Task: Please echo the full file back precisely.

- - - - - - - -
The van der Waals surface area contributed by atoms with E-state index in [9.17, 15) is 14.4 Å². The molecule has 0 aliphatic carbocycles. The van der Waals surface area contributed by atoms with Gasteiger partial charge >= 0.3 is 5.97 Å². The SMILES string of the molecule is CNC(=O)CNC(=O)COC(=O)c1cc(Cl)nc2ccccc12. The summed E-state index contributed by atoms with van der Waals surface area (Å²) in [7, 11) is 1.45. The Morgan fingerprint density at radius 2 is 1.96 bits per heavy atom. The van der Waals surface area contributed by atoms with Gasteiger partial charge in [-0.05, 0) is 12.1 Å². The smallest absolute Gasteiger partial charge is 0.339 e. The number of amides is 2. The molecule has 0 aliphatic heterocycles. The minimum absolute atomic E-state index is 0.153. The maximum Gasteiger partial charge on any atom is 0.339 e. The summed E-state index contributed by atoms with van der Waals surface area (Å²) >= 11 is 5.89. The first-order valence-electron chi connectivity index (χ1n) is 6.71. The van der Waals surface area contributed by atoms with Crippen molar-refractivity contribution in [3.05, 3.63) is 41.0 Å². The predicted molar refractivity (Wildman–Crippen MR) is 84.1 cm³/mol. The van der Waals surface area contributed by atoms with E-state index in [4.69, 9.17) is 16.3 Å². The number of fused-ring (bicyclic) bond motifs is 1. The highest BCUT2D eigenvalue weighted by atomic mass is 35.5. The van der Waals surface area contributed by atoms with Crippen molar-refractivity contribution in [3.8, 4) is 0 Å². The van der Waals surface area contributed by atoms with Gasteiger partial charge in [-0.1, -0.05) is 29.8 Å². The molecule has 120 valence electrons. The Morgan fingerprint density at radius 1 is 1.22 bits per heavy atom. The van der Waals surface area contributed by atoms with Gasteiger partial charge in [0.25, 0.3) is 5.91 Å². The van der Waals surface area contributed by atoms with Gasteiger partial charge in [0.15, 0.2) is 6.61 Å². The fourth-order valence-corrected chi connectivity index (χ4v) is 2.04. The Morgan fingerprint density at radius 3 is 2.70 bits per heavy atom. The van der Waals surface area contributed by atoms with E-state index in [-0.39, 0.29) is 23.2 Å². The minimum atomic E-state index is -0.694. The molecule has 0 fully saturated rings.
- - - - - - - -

The van der Waals surface area contributed by atoms with E-state index in [9.17, 15) is 14.4 Å². The molecule has 0 aliphatic carbocycles. The van der Waals surface area contributed by atoms with Gasteiger partial charge >= 0.3 is 5.97 Å². The SMILES string of the molecule is CNC(=O)CNC(=O)COC(=O)c1cc(Cl)nc2ccccc12. The summed E-state index contributed by atoms with van der Waals surface area (Å²) in [7, 11) is 1.45. The Morgan fingerprint density at radius 2 is 1.96 bits per heavy atom. The van der Waals surface area contributed by atoms with Gasteiger partial charge in [-0.05, 0) is 12.1 Å². The smallest absolute Gasteiger partial charge is 0.339 e. The number of amides is 2. The molecule has 0 aliphatic heterocycles. The minimum absolute atomic E-state index is 0.153. The maximum Gasteiger partial charge on any atom is 0.339 e. The summed E-state index contributed by atoms with van der Waals surface area (Å²) >= 11 is 5.89. The first-order valence-electron chi connectivity index (χ1n) is 6.71. The van der Waals surface area contributed by atoms with Crippen molar-refractivity contribution in [3.05, 3.63) is 41.0 Å². The predicted molar refractivity (Wildman–Crippen MR) is 84.1 cm³/mol. The van der Waals surface area contributed by atoms with E-state index in [4.69, 9.17) is 16.3 Å². The number of fused-ring (bicyclic) bond motifs is 1. The highest BCUT2D eigenvalue weighted by atomic mass is 35.5. The van der Waals surface area contributed by atoms with Crippen molar-refractivity contribution in [3.8, 4) is 0 Å². The van der Waals surface area contributed by atoms with Gasteiger partial charge in [-0.1, -0.05) is 29.8 Å². The molecule has 120 valence electrons. The Morgan fingerprint density at radius 1 is 1.22 bits per heavy atom. The van der Waals surface area contributed by atoms with Gasteiger partial charge in [0.25, 0.3) is 5.91 Å². The van der Waals surface area contributed by atoms with Gasteiger partial charge in [0.15, 0.2) is 6.61 Å². The fourth-order valence-corrected chi connectivity index (χ4v) is 2.04. The Morgan fingerprint density at radius 3 is 2.70 bits per heavy atom. The van der Waals surface area contributed by atoms with E-state index in [-0.39, 0.29) is 23.2 Å². The minimum atomic E-state index is -0.694. The molecule has 0 fully saturated rings.